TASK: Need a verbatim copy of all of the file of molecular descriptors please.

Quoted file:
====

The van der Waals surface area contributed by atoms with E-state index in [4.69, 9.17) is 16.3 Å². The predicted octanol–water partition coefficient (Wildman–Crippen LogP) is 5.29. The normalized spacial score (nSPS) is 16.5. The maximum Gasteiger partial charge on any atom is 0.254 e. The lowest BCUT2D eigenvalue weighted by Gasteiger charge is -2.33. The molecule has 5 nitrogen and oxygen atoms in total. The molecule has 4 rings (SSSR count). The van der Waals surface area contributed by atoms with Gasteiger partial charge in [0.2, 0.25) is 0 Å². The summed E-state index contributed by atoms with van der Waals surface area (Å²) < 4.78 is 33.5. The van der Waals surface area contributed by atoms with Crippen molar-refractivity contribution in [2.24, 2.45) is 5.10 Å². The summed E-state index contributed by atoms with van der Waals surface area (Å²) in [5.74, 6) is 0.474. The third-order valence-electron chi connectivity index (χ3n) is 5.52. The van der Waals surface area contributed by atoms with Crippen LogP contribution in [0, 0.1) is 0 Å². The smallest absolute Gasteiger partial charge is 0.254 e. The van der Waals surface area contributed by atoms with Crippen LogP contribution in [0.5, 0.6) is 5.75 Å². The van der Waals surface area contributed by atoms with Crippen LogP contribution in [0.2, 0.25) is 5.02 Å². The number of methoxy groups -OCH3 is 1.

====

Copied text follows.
The van der Waals surface area contributed by atoms with E-state index in [4.69, 9.17) is 16.3 Å². The predicted octanol–water partition coefficient (Wildman–Crippen LogP) is 5.29. The normalized spacial score (nSPS) is 16.5. The maximum Gasteiger partial charge on any atom is 0.254 e. The lowest BCUT2D eigenvalue weighted by Gasteiger charge is -2.33. The molecule has 5 nitrogen and oxygen atoms in total. The molecule has 4 rings (SSSR count). The van der Waals surface area contributed by atoms with Gasteiger partial charge in [0.2, 0.25) is 0 Å². The summed E-state index contributed by atoms with van der Waals surface area (Å²) < 4.78 is 33.5. The van der Waals surface area contributed by atoms with Crippen molar-refractivity contribution in [2.24, 2.45) is 5.10 Å². The summed E-state index contributed by atoms with van der Waals surface area (Å²) in [5.74, 6) is 0.474. The third-order valence-electron chi connectivity index (χ3n) is 5.52. The van der Waals surface area contributed by atoms with Crippen LogP contribution in [0, 0.1) is 0 Å². The smallest absolute Gasteiger partial charge is 0.254 e. The van der Waals surface area contributed by atoms with Crippen LogP contribution in [0.5, 0.6) is 5.75 Å². The van der Waals surface area contributed by atoms with Crippen LogP contribution in [0.2, 0.25) is 5.02 Å². The number of methoxy groups -OCH3 is 1.